Eoin O’Malley (15 February, 2011)
There’s is some degree of agreement in the opinion polls of all types (different companies, candidate based ballot paper questions and party questions, local polls and national polls) that over the course of the campaign Fine Gael has trended upwards and Labour downwards. As we can see from the Red C first preference vote trends, which is the only properly comparable trend of polls, that where Labour was within touching distance of Fine Gael in October and November (Millward Brown had Labour ahead of Fine Gael in September, but its estimates for Labour are usually above the Red C ones for some reason) since then Fine Gael has pulled away. The closeness of the race last autumn, with Kenny’s unpopularity, presumably gave rise to the ‘Gilmore for Taoiseach’ strategy.
While Fine Gael has run a good campaign, the focus by the electorate on policy issues and not leadership qualities has suited it. Fine Gael has also emphasised the team in Fine Gael rather than the leader, who we knew had not convinced the public. Labour’s focus on leadership when voters were concerned with policy has not worked. But what else may have gone wrong?
One big difference between Labour and Fine Gael is the position on the policy spectrum. Fine Gael has had very little policy competition. The PDs are gone, which removed an old threat for Fine Gael whenever it moved too close to the centre. Fianna Fáil is persona non grata for much of the electorate, so it has not posed to be a real competitor (although Fine Gael was careful to ensure that voters were reminded of Micheál Martin’s past). It could position itself where it wanted, without too much fear of seeping votes anywhere else (the odd independent excepted).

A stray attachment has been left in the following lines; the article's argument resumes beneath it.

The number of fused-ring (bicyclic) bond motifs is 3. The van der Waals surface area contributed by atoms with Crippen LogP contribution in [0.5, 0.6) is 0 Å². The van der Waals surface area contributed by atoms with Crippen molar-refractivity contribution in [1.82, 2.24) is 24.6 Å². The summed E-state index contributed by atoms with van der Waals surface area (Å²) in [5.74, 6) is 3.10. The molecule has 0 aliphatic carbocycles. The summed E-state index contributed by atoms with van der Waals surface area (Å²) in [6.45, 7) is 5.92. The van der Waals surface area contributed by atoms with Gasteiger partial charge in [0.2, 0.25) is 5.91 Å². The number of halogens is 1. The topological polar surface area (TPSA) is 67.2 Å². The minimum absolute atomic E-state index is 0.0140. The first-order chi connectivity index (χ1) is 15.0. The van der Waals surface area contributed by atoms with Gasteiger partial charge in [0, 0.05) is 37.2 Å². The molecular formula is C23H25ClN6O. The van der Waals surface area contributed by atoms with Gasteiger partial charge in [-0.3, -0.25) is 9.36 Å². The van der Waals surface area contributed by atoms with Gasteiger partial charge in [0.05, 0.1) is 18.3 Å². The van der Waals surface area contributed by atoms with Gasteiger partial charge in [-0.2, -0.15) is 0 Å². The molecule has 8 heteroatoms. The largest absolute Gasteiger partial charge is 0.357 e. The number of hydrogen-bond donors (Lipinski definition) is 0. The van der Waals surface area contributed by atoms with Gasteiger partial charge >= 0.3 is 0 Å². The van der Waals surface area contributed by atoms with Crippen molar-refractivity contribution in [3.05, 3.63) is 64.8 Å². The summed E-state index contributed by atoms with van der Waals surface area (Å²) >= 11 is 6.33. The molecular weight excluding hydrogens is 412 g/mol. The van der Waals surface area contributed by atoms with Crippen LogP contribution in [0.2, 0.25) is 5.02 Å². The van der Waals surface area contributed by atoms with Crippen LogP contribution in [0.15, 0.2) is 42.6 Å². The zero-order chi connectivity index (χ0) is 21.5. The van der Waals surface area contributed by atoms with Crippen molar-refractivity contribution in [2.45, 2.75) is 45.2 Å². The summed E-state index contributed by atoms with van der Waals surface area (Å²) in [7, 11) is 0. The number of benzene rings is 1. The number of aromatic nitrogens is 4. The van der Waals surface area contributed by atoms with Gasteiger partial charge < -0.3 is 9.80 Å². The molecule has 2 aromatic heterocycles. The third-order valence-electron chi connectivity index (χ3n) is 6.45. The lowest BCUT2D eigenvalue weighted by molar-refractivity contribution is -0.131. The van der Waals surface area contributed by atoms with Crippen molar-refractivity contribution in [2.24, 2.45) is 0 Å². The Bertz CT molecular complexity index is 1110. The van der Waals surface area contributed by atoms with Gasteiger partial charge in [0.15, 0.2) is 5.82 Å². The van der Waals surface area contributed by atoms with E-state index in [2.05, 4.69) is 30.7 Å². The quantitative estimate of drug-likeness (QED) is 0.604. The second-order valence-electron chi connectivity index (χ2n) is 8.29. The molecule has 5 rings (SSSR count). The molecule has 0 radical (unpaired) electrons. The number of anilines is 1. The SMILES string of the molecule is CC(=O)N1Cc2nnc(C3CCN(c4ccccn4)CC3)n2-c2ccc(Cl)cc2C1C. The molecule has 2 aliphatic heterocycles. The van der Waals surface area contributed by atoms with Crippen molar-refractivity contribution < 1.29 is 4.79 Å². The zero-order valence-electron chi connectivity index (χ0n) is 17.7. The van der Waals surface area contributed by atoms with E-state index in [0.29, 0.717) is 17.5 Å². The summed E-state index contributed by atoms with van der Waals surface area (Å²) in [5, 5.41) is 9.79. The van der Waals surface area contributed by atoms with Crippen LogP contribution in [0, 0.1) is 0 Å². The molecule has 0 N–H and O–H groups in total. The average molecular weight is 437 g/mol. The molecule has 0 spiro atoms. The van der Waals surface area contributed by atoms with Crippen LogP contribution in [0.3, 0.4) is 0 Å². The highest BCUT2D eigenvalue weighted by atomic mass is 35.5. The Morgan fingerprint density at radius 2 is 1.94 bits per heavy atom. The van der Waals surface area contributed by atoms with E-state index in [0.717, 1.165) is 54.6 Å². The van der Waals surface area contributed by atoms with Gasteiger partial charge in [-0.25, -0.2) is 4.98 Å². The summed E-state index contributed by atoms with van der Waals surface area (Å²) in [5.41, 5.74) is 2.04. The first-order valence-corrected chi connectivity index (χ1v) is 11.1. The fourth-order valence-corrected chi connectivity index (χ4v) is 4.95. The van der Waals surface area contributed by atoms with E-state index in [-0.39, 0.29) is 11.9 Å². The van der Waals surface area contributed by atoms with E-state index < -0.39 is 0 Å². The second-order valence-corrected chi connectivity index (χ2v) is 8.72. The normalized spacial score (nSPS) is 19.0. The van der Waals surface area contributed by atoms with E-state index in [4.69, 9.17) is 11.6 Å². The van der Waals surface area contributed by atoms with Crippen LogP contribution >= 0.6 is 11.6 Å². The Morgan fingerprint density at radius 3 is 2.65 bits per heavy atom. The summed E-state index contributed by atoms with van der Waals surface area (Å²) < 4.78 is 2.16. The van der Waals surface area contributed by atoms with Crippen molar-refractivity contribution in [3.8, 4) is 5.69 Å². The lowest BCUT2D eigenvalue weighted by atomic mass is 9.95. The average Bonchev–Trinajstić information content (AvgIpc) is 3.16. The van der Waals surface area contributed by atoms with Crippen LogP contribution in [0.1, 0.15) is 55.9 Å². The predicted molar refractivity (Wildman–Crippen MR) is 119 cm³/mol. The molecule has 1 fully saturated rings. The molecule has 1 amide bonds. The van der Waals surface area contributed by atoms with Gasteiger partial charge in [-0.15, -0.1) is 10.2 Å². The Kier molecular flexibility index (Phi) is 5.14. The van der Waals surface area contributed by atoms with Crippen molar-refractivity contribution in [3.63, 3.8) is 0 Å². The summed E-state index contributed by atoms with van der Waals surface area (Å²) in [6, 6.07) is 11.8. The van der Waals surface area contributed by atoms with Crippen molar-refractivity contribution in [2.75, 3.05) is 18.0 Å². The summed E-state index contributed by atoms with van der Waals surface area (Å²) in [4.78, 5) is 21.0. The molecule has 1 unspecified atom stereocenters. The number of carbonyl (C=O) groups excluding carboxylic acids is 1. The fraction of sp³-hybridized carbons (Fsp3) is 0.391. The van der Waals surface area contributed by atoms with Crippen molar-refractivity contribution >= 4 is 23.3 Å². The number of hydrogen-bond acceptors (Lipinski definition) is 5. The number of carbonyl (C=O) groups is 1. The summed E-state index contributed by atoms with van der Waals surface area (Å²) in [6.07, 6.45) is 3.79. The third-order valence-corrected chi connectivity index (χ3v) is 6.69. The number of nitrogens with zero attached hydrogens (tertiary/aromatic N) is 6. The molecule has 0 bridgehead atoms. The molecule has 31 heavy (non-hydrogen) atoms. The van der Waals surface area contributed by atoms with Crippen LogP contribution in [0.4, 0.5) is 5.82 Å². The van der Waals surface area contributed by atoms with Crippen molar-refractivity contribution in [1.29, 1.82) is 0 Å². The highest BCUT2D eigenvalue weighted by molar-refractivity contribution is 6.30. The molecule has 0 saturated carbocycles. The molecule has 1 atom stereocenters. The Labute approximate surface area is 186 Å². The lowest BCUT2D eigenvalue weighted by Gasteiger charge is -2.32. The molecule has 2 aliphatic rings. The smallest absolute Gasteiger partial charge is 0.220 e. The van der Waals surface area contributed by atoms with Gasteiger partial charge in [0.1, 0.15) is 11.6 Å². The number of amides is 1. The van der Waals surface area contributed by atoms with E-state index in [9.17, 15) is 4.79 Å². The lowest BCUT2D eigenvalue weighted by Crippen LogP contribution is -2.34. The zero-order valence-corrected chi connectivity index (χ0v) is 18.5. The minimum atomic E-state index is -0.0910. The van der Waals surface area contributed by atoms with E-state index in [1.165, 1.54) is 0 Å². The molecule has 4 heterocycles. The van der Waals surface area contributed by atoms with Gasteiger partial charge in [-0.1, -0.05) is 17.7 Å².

The Labour party, on the other hand, was squeezed from both sides. If it wanted to position itself in the centre, it had to be careful not to concede too much ground to ULA or Sinn Féin candidates. The delicate balancing act it had to manage was exploited by Fine Gael. Each time Labour mentioned more tax than cuts (to protect its left flank) Fine Gael could attack it as a high tax party – something that wouldn’t play well with Labour’s middle class support. Most Irish people, by a margin of two to one prefer cuts to taxes according to an opinion poll taken in the autumn. On the other side Sinn Féin and the ULA characterised Labour as part of the consensus of cuts.
The election is far from over. We can still see from the Red-C SBP poll that Fine Gael and Labour have a lot of ‘soft’ support of ‘likely to’ and might do’ potential voters, which can be won from each other. But Labour need to change its strategy.
The problem for Labour is that this two front war is one that is not going to change in the next ten days, whereas the absence of a lift in support for Fianna Fáil (despite Martin being the most popular leader) means that Fine Gael has no such fear.